Contrary to popular opinion, you don't have to abandon your fate to anonymous investors when you take your company public. Just ask Michael E. Cope, founder and CEO of Interphase Corp., in Dallas, who has managed to keep pretty good control of his company's destiny by seeking out the kind of investors he wants.
Cope developed his strategy prior to Interphase's initial public offering in early 1984, as he traveled around the country making presentations to prospective investors. Instead of leaving the follow-up to the underwriters, he and his top managers kept track of the participants who asked the best questions, and then met with them afterwards. "We tried to avoid investors whose natural tendency would be to dump the stock when things got rough," says Cope.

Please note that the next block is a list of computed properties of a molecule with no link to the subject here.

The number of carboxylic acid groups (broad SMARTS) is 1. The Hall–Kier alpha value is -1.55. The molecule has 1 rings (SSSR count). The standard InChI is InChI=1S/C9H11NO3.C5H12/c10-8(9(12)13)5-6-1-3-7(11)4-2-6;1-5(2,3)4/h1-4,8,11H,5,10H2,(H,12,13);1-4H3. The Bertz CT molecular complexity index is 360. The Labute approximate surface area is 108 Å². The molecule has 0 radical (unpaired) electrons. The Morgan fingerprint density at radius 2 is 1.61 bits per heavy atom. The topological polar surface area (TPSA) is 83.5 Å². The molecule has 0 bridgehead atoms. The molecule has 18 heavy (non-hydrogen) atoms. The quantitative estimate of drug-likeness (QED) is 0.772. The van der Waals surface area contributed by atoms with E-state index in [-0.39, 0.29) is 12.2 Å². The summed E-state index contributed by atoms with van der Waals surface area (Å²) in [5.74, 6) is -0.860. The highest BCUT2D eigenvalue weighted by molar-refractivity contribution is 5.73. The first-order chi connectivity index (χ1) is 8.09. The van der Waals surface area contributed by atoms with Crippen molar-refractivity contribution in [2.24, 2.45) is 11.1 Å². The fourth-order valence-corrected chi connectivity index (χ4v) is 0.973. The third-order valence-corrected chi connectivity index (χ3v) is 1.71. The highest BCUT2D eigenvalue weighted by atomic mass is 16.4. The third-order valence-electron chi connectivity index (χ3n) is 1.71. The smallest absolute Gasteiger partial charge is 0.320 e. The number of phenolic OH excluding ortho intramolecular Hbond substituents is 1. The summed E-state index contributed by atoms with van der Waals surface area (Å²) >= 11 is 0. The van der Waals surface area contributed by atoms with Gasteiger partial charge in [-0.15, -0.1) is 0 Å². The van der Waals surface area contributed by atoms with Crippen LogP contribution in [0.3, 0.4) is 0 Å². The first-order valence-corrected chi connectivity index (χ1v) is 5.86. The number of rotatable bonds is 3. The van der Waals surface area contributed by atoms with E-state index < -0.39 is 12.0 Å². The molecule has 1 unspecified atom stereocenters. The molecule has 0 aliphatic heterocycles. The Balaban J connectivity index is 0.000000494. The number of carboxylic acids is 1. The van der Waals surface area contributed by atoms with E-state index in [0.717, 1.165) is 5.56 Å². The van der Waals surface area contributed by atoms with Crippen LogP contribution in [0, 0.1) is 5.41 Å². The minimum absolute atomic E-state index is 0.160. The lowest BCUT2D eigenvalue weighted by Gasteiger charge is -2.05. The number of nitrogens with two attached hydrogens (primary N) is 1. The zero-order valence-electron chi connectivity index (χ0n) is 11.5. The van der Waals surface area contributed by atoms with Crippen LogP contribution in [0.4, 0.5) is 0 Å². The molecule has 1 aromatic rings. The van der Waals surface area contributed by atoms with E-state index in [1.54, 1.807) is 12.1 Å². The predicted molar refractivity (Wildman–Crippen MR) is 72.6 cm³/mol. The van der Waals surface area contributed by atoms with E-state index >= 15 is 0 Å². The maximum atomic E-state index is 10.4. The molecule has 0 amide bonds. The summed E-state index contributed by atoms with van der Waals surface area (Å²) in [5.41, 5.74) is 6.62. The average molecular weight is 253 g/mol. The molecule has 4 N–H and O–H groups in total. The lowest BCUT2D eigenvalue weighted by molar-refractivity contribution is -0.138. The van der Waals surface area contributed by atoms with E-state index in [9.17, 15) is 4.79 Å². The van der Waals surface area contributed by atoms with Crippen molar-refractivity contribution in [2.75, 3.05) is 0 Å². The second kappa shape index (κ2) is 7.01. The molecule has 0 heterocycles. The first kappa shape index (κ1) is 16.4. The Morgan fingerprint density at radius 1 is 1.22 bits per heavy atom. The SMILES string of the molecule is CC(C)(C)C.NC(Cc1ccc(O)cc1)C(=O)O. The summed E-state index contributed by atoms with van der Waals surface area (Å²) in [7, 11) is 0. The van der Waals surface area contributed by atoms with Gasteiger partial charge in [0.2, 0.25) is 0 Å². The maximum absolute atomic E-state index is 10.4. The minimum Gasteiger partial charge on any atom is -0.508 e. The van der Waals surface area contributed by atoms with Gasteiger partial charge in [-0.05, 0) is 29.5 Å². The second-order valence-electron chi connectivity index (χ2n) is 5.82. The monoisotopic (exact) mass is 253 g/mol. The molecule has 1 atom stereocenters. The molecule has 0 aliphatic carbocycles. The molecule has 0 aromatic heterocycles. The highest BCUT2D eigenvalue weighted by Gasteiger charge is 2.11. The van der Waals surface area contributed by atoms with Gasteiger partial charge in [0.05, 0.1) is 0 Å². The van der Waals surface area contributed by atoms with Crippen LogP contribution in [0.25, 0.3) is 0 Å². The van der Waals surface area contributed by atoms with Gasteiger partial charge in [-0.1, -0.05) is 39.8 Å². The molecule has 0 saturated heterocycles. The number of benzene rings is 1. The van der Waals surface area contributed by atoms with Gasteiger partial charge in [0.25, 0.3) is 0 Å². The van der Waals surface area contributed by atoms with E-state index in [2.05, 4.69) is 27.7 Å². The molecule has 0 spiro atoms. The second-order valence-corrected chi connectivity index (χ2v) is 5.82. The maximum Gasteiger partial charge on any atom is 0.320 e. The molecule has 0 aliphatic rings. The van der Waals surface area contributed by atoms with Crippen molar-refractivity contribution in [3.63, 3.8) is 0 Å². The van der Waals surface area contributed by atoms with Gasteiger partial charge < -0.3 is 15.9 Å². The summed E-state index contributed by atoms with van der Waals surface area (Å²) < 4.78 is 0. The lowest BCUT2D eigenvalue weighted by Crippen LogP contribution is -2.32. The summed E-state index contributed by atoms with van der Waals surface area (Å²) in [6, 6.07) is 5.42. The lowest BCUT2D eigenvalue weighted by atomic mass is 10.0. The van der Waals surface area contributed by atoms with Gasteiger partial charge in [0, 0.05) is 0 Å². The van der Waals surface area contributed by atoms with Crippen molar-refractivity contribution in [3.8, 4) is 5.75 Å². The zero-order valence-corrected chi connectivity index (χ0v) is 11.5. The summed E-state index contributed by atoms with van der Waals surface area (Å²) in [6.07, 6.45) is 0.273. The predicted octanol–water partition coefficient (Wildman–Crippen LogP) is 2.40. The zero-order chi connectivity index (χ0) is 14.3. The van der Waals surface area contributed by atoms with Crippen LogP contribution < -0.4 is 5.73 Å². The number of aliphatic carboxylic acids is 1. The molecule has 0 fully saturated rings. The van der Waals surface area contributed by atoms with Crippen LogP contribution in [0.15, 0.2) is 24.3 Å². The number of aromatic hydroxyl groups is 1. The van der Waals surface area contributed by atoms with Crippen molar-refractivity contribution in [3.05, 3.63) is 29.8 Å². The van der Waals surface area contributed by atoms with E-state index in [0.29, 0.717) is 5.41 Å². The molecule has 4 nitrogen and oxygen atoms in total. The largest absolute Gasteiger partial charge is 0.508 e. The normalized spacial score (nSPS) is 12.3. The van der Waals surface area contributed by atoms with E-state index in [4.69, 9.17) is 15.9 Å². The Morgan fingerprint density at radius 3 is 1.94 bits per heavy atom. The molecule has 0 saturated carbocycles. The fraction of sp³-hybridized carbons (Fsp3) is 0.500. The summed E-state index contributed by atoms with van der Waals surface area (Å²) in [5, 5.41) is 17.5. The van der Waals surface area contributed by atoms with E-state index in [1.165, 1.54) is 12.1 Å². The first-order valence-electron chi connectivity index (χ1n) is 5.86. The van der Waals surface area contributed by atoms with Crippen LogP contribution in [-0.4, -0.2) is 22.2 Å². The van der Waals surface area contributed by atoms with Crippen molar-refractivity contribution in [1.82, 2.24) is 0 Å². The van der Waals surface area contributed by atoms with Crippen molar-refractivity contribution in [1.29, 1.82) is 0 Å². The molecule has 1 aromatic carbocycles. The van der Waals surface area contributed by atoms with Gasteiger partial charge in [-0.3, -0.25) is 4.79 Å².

So far, the strategy has worked. The company raised $4.5 million from its 600,000-share offering, which it sold to about 350 investors. Most of the big ones held onto their stock during a bad stretch in 1985. Cope, for his part, has kept them well informed about the business. "With a public firm, you won't have total control," he says. "But if you play your cards right, you can have a lot more than you'd expect."